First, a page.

The boat was owned by "Gavvy" Cravath of Laguna Beach, former baseball star with Philadelphia, and by Myron Bland, Riverside merchant. Bland was in charge of the boat at the time of the accident.

The bodies of Farnsworth, Johnathan Morris and William Squires were brought to shore at the same time with the rescued men, and valiant first aid work was done in an effort to restore life, the bodies being worked on for hours, bat no spark of life was revived.

The bodies of Edgar Morris and McClain were not seen by the rescuers who swam around the boat for hours in an effort to find them. “I have sailed out of Newport Harbor for years," Bland said yesterday, soon after being taken out of the water by Kahanamoku, "and this morning when I turned the boat seaward, I saw nothing to hinder me. There were no ground swells, no large breakers coming in.”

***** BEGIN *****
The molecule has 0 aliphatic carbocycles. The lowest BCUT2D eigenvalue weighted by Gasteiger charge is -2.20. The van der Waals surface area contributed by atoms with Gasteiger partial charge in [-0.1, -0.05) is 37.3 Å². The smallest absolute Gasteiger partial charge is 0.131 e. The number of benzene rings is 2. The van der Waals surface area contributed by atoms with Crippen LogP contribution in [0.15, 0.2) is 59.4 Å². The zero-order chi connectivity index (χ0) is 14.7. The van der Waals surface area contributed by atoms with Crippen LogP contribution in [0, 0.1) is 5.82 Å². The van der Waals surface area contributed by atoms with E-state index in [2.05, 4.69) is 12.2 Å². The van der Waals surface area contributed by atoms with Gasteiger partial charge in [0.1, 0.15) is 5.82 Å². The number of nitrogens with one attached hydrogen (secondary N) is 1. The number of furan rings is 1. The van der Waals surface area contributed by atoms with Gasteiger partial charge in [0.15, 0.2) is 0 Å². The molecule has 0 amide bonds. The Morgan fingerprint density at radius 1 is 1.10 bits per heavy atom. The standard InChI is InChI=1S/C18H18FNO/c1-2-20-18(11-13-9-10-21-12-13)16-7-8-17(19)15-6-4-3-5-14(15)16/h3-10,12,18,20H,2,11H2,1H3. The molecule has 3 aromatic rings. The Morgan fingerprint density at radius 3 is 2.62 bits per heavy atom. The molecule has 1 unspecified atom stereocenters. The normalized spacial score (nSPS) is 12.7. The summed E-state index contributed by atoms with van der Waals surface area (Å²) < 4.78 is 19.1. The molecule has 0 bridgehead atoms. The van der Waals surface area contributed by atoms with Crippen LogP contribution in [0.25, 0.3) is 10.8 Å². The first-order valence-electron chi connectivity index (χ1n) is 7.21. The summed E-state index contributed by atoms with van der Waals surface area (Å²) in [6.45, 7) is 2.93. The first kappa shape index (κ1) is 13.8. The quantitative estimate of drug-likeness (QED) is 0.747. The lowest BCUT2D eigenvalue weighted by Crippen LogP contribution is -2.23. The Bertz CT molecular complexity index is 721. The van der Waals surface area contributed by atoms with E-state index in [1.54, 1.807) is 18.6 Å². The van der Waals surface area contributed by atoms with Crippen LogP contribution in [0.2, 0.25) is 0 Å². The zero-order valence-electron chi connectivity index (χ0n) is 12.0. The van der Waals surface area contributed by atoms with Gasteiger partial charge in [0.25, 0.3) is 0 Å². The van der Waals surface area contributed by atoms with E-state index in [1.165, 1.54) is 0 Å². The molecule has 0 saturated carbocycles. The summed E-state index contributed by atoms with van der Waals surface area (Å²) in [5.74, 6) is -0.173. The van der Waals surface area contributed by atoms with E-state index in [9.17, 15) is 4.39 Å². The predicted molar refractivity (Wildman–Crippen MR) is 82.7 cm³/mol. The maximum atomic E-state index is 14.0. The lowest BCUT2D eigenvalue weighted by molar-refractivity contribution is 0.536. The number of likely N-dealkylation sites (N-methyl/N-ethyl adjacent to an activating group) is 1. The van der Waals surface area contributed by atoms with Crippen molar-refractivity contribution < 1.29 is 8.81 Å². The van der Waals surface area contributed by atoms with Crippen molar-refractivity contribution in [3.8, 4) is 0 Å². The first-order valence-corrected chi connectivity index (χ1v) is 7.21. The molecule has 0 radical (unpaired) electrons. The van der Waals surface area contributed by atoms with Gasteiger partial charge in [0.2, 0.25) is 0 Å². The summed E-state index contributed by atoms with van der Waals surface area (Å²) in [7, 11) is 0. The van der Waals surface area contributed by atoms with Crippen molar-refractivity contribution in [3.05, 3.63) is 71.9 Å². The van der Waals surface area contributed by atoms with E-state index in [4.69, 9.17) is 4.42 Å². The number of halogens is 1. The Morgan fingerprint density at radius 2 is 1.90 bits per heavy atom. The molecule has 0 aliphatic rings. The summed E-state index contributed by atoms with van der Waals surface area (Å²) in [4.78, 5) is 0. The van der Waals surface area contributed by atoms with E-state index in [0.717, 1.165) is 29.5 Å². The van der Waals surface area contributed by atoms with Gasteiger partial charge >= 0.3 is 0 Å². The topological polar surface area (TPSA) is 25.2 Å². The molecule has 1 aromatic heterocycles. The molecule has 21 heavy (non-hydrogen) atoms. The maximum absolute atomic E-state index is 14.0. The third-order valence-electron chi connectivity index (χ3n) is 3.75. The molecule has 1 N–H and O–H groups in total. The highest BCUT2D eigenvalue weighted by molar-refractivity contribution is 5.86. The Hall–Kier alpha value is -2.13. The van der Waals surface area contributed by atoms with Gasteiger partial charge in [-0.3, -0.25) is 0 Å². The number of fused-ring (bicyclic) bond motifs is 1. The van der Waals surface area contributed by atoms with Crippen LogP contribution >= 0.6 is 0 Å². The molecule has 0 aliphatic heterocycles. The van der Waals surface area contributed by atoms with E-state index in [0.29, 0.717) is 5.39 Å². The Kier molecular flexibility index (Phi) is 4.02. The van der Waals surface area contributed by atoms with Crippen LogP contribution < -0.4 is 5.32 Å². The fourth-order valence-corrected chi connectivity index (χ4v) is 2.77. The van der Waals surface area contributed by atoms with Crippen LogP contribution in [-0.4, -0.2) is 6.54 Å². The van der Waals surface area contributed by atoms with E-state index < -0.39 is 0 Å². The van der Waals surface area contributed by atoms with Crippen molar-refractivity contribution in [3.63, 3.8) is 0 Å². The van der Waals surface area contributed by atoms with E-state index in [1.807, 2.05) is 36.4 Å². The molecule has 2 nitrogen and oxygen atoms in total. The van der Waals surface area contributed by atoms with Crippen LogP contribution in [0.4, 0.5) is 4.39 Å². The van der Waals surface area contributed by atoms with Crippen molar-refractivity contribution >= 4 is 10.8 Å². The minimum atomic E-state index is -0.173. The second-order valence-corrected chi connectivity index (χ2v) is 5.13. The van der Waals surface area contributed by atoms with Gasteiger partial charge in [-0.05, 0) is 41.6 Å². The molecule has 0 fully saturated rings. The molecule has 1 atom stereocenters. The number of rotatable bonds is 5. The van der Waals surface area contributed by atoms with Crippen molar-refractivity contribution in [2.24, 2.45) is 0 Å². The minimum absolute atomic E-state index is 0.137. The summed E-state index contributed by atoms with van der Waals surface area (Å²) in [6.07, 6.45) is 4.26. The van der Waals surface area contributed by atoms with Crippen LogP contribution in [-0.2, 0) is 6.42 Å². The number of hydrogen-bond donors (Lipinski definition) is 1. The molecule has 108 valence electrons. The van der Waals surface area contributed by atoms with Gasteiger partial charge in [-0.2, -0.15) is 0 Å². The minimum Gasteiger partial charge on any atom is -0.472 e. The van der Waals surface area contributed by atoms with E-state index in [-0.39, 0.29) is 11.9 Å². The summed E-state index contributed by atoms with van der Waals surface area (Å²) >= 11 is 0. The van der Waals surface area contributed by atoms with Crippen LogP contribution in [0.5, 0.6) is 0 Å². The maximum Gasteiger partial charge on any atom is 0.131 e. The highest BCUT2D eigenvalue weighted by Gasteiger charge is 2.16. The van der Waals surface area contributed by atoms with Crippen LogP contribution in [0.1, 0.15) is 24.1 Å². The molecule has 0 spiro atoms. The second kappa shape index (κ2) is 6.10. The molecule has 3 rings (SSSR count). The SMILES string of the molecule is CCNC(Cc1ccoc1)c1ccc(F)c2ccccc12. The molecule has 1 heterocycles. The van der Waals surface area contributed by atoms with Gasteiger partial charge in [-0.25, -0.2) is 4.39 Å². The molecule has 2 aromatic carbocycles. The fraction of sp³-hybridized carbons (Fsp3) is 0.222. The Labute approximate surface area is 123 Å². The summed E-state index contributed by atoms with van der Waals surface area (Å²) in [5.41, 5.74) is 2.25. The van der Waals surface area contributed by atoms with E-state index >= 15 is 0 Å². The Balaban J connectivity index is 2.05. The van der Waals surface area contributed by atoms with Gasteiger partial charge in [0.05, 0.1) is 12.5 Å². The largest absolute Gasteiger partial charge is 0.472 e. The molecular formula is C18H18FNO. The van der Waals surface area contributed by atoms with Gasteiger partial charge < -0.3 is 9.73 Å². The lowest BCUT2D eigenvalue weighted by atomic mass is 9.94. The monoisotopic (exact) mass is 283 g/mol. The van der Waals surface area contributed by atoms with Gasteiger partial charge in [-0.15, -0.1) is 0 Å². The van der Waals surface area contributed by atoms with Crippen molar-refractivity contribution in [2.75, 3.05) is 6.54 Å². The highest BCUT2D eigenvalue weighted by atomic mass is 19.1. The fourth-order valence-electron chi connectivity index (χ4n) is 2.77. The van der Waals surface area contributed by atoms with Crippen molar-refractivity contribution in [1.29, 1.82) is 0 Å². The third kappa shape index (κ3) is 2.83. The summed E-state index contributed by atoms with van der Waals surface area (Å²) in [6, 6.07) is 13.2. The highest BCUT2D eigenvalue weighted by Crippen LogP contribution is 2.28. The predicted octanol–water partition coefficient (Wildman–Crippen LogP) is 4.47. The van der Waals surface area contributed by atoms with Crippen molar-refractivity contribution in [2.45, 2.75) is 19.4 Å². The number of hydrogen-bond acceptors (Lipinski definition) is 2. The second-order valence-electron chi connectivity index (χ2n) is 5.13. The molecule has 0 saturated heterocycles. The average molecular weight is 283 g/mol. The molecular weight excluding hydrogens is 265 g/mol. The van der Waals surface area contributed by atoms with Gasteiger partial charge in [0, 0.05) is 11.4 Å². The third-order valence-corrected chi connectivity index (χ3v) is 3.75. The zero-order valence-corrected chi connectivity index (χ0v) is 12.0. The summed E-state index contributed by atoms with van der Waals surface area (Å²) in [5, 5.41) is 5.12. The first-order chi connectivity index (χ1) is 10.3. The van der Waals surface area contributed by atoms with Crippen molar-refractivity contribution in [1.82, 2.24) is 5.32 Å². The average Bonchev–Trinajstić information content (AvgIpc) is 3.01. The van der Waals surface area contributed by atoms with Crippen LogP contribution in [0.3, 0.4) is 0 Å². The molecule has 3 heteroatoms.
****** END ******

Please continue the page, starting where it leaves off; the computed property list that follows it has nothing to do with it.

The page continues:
Bland said that, as his boat rounded the end of the jetty, the first ground swell struck the boat, then another. With the second, the glass in the cabin was broken and water splashed on the motor, swamping It.
Realizing the safety of all men aboard depended on the motor being kept going, Bland bravely dashed into the engine room below, and was there when the third mighty breaker struck the boat. He remembers nothing else.